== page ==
Malaria: synergy of insecticide mixture applied to mosquito nets against resistant Anopheles
Malaria is a major scourge on health in many parts of the world, particularly in Sub-Saharan Africa where over 90% of declared cases have been recorded. Mosquito nets impregnated with insecticides are considered as a good prevention and control weapon against the mosquito vectors, in particular in areas where malaria is strongly endemic.
The only insecticides currently recommended by WHO (1) are pyrethroids whose rapid action causes a “knock-down (KD)” (2) effect and high mortality when mosquitoes come into contact with it, at much smaller doses than those which are toxic for humans and other mammals. Resistance is, however, emerging among many vector species, including Anopheles gambiae in tropical Africa. IRD scientists from the research unit “Vector population characterization and control” therefore investigated a new strategy. This involves combining as a mixture, in the same mosquito net, two insecticides with distinct action mechanisms, a pyrethroid (bifenthrin) and a carbamate (carbosulfan) (3). The results of a recent trial conducted in the Bouaké region of the Ivory Coast show that use of doubly impregnated mosquito nets are effective in terms of mortality and blood-feeding inhibition among adult A. gambiae and Culex resistant to one or other of the insecticides. The positive interaction, or synergy, which sets in between the pyrethroid and the carbamate gives such combined impregnation a clear advantage. The process requires doses far below those usually applied in single impregnation. It consequently reduces the cost and toxicity of the treatment, thus ensuring the safety of users, especially of children.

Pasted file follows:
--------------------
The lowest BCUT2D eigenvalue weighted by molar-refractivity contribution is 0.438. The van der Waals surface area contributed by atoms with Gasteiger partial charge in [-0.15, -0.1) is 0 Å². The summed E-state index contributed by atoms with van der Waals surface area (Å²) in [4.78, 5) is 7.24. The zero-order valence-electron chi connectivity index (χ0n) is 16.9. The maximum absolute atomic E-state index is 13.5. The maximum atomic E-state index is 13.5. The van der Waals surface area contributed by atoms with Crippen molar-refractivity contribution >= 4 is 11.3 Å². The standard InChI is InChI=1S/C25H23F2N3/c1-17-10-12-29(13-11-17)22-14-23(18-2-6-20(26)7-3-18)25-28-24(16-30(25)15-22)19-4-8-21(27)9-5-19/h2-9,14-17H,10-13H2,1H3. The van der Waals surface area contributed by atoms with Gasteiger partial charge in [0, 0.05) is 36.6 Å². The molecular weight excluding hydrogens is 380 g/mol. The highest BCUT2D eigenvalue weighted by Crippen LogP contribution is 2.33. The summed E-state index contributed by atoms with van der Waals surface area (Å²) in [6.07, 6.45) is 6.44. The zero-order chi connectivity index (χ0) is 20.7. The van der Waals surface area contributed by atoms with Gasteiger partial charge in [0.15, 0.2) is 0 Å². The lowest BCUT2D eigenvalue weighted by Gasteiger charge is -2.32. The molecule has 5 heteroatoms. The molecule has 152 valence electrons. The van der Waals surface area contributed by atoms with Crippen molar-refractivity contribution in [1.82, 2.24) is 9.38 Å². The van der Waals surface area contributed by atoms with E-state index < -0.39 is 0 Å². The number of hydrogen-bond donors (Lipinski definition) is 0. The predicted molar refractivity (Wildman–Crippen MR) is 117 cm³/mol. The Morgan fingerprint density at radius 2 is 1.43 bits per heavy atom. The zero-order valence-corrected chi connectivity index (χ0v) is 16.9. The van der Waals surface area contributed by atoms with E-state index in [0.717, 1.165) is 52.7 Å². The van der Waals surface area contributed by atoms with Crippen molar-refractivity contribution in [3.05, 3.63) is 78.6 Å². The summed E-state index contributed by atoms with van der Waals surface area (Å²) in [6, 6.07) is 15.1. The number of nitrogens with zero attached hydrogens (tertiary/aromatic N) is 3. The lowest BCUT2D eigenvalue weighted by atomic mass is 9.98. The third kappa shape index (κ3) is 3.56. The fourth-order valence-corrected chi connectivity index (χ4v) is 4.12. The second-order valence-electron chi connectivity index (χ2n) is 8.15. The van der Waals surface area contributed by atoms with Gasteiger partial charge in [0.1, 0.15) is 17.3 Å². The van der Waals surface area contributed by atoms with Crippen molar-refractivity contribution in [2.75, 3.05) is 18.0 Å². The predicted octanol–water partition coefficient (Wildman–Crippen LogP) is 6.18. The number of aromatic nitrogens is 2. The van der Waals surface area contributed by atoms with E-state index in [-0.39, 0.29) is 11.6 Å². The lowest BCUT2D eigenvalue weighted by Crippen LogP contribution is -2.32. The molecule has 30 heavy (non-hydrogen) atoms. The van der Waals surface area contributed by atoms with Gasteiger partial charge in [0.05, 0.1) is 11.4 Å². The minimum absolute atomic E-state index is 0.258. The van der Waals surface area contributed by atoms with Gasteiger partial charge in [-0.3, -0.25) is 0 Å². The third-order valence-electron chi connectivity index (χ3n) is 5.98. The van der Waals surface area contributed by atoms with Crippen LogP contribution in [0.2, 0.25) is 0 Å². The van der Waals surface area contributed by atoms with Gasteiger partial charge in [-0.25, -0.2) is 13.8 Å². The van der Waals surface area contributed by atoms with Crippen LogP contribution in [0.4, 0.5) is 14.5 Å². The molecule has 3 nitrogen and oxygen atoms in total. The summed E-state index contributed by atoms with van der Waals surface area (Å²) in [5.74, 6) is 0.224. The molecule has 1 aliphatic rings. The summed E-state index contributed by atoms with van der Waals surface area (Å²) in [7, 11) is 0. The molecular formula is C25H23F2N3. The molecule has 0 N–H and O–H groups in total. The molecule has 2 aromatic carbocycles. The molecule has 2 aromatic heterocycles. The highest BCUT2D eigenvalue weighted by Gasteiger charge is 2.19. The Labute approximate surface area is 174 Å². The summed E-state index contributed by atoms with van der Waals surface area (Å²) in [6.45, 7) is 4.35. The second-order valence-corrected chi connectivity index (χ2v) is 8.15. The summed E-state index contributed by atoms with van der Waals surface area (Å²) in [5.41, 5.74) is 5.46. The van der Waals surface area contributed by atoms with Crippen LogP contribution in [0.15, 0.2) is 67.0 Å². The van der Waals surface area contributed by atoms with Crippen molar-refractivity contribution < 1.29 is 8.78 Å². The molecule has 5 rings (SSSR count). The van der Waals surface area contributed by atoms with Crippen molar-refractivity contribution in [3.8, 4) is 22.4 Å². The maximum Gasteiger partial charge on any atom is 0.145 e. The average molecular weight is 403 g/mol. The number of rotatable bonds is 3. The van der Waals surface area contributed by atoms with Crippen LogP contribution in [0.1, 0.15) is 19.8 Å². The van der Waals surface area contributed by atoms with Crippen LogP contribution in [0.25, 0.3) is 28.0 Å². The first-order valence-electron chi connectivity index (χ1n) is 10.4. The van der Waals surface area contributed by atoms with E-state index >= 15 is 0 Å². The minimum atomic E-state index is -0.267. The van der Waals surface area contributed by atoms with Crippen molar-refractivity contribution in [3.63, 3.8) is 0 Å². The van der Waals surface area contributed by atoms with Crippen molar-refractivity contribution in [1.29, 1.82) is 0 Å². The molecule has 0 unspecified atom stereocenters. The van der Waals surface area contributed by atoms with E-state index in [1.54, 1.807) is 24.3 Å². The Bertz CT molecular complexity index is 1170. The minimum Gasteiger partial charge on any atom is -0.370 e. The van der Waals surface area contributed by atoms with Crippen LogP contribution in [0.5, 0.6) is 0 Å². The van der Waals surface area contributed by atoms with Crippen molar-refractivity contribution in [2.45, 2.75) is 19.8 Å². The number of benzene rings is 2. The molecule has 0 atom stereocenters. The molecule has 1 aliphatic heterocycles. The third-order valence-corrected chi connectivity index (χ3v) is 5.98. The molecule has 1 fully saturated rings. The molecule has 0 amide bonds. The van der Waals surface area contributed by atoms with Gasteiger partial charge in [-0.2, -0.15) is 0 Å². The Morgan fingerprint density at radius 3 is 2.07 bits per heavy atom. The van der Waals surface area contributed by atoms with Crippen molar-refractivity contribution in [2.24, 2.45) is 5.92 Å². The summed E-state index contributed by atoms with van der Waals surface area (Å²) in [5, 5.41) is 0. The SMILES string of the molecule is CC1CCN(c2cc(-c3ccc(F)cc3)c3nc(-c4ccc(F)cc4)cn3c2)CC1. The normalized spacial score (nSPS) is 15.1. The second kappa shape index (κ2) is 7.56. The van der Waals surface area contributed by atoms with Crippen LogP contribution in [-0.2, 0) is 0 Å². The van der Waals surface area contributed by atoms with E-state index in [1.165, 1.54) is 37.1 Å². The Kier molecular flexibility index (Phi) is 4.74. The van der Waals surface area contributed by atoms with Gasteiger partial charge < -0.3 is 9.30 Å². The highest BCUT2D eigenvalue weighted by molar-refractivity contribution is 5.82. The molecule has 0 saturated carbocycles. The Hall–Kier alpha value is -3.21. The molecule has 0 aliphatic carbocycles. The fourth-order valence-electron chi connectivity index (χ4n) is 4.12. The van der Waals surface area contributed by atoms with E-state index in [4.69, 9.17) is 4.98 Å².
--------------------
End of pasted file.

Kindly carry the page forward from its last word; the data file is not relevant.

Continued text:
The synergy between the pyrethroid and the carbamate underwent prior investigation in laboratory experiments on adult A. gambiae susceptible to these two classes of insecticide. The strongest synergy of action was observed in the proportion of 6.25 mg/m2 of carbamate (in other words 1/50th of the recommended dose) to 25 mg/m2 of pyrethroid (1/2 the recommended dose). That ratio was subsequently repeated in the Ivory Coast field trial. This mixture led to a mosquito mortality rate of 80%, about twice the expected rate assuming absence of any interaction between the two insecticides (41%). However, if the carbamate proportion was stepped up, there was a corresponding loss in the speed of action and the KD effect of the pyrethroid. This antagonism, strongest when the minimum effective dose of pyrethroid was combined with the maximum recommended dose of carbamate, was attributable to carbamate’s irritant and repellent action which keeps the mosquitoes away and precludes sufficiently long tarsal contact with the pyrethroid for it to work.
This control strategy, based on the use of double-impregnated mosquito nets and the positive interaction between two insecticides of different classes, could be implemented as an effective barrier against A. gambiae, the major malaria vector in Sub-Saharan Africa. The results obtained in the Ivory Coast against resistant mosquitoes also offer the prospect of extending the approach to other harmful insects, such as Culex quinquefasciatus, the main nuisance insect in urban areas. Research work continues, calling on such techniques as electrophysiological methods to unravel the physiological mechanisms brought into play on activation of the pyrethroid-carbamate synergy effect. A better understanding of these interactions should provide a basis for more efficient control strategies, more selective towards nuisance insects and vectors of human diseases.
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